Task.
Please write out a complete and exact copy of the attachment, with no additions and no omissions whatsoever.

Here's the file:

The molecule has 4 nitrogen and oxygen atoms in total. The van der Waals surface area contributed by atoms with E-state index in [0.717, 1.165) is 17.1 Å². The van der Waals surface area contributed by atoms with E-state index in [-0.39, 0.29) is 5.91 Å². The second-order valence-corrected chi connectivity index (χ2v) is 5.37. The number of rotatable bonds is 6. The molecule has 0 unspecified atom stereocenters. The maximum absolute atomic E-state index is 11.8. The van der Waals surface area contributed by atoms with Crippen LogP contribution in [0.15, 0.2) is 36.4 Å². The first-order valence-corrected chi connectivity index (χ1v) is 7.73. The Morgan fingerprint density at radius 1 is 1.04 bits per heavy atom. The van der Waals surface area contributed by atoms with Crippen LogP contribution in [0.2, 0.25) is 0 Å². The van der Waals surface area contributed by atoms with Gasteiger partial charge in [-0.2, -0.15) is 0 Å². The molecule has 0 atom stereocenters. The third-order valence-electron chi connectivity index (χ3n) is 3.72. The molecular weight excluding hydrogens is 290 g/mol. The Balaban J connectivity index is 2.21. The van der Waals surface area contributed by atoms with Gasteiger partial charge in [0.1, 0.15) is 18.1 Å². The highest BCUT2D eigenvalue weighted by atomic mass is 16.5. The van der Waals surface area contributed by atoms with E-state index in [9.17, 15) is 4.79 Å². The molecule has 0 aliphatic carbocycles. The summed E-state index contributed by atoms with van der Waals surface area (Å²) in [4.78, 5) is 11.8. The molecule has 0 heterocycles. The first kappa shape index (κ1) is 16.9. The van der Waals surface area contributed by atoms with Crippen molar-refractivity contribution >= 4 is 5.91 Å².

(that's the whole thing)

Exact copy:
The molecule has 4 nitrogen and oxygen atoms in total. The van der Waals surface area contributed by atoms with E-state index in [0.717, 1.165) is 17.1 Å². The van der Waals surface area contributed by atoms with E-state index in [-0.39, 0.29) is 5.91 Å². The second-order valence-corrected chi connectivity index (χ2v) is 5.37. The number of rotatable bonds is 6. The molecule has 0 unspecified atom stereocenters. The maximum absolute atomic E-state index is 11.8. The van der Waals surface area contributed by atoms with Crippen LogP contribution in [0.15, 0.2) is 36.4 Å². The first-order valence-corrected chi connectivity index (χ1v) is 7.73. The Morgan fingerprint density at radius 1 is 1.04 bits per heavy atom. The van der Waals surface area contributed by atoms with Crippen LogP contribution in [0.2, 0.25) is 0 Å². The van der Waals surface area contributed by atoms with Gasteiger partial charge in [-0.2, -0.15) is 0 Å². The molecule has 0 atom stereocenters. The third-order valence-electron chi connectivity index (χ3n) is 3.72. The molecular weight excluding hydrogens is 290 g/mol. The Balaban J connectivity index is 2.21. The van der Waals surface area contributed by atoms with Gasteiger partial charge in [0.1, 0.15) is 18.1 Å². The highest BCUT2D eigenvalue weighted by atomic mass is 16.5. The van der Waals surface area contributed by atoms with E-state index in [9.17, 15) is 4.79 Å². The molecule has 0 aliphatic carbocycles. The summed E-state index contributed by atoms with van der Waals surface area (Å²) in [4.78, 5) is 11.8. The molecule has 0 heterocycles. The first kappa shape index (κ1) is 16.9. The van der Waals surface area contributed by atoms with Crippen molar-refractivity contribution >= 4 is 5.91 Å².